I had dinner with Ed and my Aunt Nora then, I’m ashamed to admit that I collapsed. Killer cough, headache and 3 hours sleep finally got the better of me. But I hope this means I’ll be ready to tackle the next 3 days.
20 Mar 09
Thursday morning I woke up refreshed and ready to go, although sadly the cough remains with me. Beautiful sunny day in Austin, but I spent most of it indoors.
First stop was Jovitas for Day 1 of the annual Twangfest event. 2 day of music on 2 stages. Everything I was interested in on Thursday took place on the indoor stage – Hot Club of Cowtown, James Intveld, Howe Gelb and Chuck Mead. I found my friend Phil and his friend Mark already there, there was even room for me where they were sitting, at the side of the stage which was perfect. Hot Club of Cowtown began pretty much as soon as I’d sat down. I’d seen Elana James before with her trio, and also performing with Tom Russell many years ago at Gruene Hall, but this was the first time I’d caught her band. Excellent set, Elana especially, looked really happy. The only song that didn’t really work for me was a Tom Waits cover. This is the kind of music that I love seeing played live. A few folk – mostly one man and a different woman each song, were dancing and it was the perfect way to start the day.
Next up was James Intveld. I saw him on my last Nashville trip at the AMAs, he was the “special guest” after the Glen Campbell Tribute show at the Cannery. I admit that I had been a little disappointed, expecting someone a little more “special” shall we say, and my review of his show wasn’t entirely positive – and a friend/fan of James complained! So, apologies to her, as I’m not going to be entirely positive this time either. James isn’t bad, his songs are decent, he had a good, tight band, including Lorne Rawls (Robbie Fulks, Steve Forbert and many more) on bass. He has the looks and he has the moves (definitely spend time studying Elvis), but there’s something missing. I just don’t engage. The set, although enjoyable, was workman like, there was little passion or life. Compare it to both the Hot Club of Cowtown or, later on, Chuck Mead, and James fell short.
Next up was Howe Gelb, formerly of the alt-country band Giant Sand. I have one of their CDs – All Over The Map – which is pretty good and I was looking forward to hearing him play. Accompanied only by a stand-up bass player, he had 2 mics in front of him, one of which had all kinds of effects on it. Initially this didn’t really work, but it did get better. Although he was using an acoustic guitar, it too had a number of effects pedals so all kinds of strange noises came through it at times. The set was a little hit or miss for me. I like Howe’s singing style and some of the music was lovely. Other bits were a little weird and didn’t really work in the setting.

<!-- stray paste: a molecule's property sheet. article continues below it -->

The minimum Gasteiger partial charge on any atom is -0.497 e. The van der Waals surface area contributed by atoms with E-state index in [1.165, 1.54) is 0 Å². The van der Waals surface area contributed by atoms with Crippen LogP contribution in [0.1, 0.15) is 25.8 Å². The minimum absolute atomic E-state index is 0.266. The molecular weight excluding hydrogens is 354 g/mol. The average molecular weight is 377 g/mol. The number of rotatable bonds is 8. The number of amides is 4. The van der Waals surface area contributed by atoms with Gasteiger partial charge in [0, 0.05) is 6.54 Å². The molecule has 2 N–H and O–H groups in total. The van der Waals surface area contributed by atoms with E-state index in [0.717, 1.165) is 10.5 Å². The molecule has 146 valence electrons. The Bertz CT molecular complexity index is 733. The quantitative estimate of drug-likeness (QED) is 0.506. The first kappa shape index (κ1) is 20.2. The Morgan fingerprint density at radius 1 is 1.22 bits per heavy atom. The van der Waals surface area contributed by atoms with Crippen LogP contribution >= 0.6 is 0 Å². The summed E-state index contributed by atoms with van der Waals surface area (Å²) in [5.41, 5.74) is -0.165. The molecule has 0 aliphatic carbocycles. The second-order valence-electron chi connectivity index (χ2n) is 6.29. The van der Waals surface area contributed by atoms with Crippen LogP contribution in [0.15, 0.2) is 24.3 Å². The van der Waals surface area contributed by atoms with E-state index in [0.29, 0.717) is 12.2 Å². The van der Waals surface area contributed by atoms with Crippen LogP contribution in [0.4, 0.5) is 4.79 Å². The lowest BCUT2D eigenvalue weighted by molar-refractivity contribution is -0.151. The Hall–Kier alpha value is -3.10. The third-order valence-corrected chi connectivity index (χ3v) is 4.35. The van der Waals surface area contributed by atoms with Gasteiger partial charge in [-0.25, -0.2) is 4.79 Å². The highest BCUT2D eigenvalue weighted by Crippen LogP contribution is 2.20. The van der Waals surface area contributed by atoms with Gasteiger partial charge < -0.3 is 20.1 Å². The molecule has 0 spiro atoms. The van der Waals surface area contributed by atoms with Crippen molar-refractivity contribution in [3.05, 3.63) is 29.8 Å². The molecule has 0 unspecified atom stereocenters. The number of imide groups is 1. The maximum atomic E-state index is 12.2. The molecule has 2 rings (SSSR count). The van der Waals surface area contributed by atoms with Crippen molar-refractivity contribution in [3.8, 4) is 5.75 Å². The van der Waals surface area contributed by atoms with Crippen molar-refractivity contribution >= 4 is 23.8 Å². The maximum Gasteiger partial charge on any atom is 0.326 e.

The last band I saw at Jovitas were Chuck Mead and His Grassy Knoll Boys. Chuck was of course (and might still be, I don’t know), singer in the band BR5-49 although he was temporarily eclipsed by the brilliance of Chris Scruggs. I’ve also seen him with The Hillbilly All-Stars (Robert Reynolds, Paul Deakin, Chris Scruggs) a couple of times. He does great honky-tonk, always with a grin on his face. Very enjoyable set. The band have a CD out soon so I’ll look out for that.
We left Jovitas after Chuck’s set and headed down to Threadgills for a bite to eat. James McMurtry, who came to the UK for the first time this year generating huge amounts of excitement amongst UK fans, was playing in the room next door, I could just about make out the songs. I thought it amusing, that here, in Austin, James is just someone who plays lots of gigs, he’s nothing special. I’ve seen him countless times – very good, but I don’t feel any great desire to see him this time around.
I did however pop into the room to catch the beginning of Ray Wylie Hubbard’s set. He had his son on lead guitar (he did a pretty good job) and Rick Richards on drums. I heard Snake Farm and Rabbit, plus a new song then left as I didn’t have a seat and felt I was getting in peoples way.
I had a ticket to see Jimmy LaFave at Threadgill’s at 9pm, but having time to kill I went over to South Congress to Jos where there is always music in the carpark. They also do good coffee, so I bought a latte and found a little table and chair at the back, facing the stage (but quite a long way back, so no pictures as I didn’t want to move and lose it!). I saw the Handsome Family for the first time. I liked their last CD, although we interviewed them for Brand New Country at the time and Brett was a little weird – but there again so is their music so that shouldn’t have surprised me! This live set did nothing much for me at all. Even songs I knew and liked didn’t come across too well. They always sell out their UK shows, so I must be missing something…
Billy Joe Shaver took the stage about 20 minutes after his advertised start time. I’ve seen him at Jos a couple of times, most notably when Kris Kristofferson joined him for a few songs – that was a brilliant experience. However, I’ve seen him a few times since then, and nothing much has changed. The PA died halfway through the first number- “Georgia on a Fast Train” but I don’t think Billy Joe noticed until the song was over! I lost interest, so had a look in at the stalls, then walked back down to Threadgills.